The Power of Compounding is the First Lesson in Investing

Principle: As much as I’d like to teach our kids about stocks and P/E ratios, I’d rather them grasp the benefit of investing early and often.

Practice: The Bank of Mom and Dad Pays Their Investment Returns – The main difference between our Save/Invest and Spend “jars” is that our kids earn an investment return every month on any dollars they have designated as Save/Invest.

I figured that if I was going to incentivize them to Save rather than Spend, a 1.9% savings account wouldn’t do it. But I also didn’t want to scar them for life (at least not in this area) by subjecting them to the hard truths of a possible stock market correction.

Instead, I decided to pay them a grossly exaggerated 1% MONTHLY return on any balance in their Save/Invest. This makes the math simple for me (if there is $100 in Save/Invest, I simply credit them another $1 that month). The key is that we only pay an investment return on the money in Save/Invest, not on the money in their Spend.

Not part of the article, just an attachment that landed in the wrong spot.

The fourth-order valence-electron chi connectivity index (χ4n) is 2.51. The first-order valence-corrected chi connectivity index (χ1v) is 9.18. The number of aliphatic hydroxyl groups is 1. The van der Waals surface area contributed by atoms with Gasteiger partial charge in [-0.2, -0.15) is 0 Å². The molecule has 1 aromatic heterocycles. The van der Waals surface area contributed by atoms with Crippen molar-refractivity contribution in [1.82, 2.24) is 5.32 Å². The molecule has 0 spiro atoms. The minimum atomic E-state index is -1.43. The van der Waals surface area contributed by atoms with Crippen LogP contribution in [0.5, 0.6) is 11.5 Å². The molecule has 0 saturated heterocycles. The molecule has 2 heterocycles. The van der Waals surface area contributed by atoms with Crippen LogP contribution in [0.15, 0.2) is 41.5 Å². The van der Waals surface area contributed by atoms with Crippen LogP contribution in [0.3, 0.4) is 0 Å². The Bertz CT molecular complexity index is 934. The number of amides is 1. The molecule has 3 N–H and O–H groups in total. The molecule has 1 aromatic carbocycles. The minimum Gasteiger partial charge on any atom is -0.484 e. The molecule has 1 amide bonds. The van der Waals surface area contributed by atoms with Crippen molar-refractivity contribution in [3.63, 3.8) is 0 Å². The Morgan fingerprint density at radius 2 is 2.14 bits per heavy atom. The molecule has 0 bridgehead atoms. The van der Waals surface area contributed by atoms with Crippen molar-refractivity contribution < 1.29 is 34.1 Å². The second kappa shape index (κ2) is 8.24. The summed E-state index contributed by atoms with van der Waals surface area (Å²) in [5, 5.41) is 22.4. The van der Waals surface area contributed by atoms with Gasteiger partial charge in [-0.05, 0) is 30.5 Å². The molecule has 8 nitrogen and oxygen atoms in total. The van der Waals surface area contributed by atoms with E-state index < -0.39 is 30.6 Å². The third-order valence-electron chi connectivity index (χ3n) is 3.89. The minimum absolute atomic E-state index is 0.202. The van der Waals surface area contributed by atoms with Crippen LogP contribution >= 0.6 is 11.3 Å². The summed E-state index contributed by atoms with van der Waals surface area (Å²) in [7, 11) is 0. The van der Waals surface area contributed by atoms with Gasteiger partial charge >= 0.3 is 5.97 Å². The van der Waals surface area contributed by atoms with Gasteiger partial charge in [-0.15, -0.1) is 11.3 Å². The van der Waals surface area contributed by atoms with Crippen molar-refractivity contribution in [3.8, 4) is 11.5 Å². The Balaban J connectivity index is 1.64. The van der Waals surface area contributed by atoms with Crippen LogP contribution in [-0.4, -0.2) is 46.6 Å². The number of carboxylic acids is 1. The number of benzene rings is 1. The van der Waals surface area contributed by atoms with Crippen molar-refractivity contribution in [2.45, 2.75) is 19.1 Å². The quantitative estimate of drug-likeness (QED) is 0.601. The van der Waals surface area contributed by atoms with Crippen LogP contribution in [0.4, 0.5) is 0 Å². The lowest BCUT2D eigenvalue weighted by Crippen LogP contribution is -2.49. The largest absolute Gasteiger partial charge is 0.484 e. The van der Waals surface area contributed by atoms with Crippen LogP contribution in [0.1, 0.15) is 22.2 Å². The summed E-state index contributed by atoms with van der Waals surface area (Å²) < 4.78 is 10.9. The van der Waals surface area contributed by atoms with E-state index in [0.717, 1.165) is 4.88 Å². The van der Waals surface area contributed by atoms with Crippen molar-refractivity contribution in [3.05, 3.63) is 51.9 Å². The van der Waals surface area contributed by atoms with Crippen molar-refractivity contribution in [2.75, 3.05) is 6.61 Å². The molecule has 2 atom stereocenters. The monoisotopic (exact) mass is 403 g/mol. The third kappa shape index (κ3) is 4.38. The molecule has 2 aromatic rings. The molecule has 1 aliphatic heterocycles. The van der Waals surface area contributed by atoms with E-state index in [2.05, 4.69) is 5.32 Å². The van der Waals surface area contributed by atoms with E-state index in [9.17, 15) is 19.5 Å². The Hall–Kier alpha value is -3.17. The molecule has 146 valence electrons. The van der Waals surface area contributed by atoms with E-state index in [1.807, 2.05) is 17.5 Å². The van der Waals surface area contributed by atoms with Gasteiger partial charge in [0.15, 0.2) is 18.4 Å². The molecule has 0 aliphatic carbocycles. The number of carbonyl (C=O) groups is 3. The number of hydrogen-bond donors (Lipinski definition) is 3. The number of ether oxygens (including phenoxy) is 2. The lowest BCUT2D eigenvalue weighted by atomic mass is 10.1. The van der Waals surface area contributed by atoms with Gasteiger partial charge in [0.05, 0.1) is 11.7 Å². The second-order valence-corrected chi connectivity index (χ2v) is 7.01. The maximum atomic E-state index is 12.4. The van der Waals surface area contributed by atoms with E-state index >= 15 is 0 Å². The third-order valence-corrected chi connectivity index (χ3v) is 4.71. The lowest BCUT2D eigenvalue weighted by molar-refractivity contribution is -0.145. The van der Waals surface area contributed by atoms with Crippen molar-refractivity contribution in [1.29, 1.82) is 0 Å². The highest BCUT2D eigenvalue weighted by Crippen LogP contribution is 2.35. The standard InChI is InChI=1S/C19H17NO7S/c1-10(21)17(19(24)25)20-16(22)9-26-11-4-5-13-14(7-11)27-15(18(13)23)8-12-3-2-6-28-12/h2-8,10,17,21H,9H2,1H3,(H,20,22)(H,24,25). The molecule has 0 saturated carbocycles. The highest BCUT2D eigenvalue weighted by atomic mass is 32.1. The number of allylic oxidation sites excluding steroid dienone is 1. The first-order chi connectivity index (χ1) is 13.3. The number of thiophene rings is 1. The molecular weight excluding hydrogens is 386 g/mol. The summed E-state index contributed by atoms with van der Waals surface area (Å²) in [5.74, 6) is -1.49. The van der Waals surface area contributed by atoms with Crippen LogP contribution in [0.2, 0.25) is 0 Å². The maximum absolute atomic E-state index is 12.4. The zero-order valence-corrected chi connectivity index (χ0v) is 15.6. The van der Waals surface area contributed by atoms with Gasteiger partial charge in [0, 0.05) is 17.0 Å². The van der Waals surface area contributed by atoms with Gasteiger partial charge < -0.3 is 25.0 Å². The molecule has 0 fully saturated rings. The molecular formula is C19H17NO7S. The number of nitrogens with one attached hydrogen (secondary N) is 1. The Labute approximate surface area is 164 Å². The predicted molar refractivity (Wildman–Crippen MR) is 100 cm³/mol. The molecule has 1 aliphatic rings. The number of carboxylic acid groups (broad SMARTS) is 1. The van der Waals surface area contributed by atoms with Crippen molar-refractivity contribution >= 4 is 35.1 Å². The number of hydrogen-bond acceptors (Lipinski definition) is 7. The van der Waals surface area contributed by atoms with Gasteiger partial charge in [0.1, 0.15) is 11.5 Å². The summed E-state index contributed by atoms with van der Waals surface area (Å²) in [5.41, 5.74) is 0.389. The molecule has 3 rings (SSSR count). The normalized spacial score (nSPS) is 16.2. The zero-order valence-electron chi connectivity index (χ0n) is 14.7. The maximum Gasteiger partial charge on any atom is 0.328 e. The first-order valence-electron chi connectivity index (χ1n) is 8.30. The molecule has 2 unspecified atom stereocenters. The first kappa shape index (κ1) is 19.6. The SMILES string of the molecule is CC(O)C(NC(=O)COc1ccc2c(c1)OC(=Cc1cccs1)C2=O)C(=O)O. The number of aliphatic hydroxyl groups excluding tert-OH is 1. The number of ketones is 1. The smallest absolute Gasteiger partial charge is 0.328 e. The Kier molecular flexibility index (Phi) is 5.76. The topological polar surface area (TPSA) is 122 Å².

To drive the point home, I created a Google Spreadsheet that details the impact of compounding over the kid’s lifetimes. It assumes their allowances (more on that later) and their actual ages. As I walked them through the cells, Grayson (11) was amazed, Finley (8) was indifferent, and Everett (5) wanted to watch Power Rangers. Baby steps.

At some point we’ll transition from the “Bank of Mom and Dad” to earning their returns from “Mr. Market”, but for now, this seems to do the trick.

Discipline Can Be a Great Thing

Principle: A common trait among our most successful clients is discipline. Whether that means slugging it out through years of medical school or simply delaying a purchase that all the Joneses seem to have. We would like to instill this same trait in our kids; which seems even harder to do in the age of social media and instant movie downloads.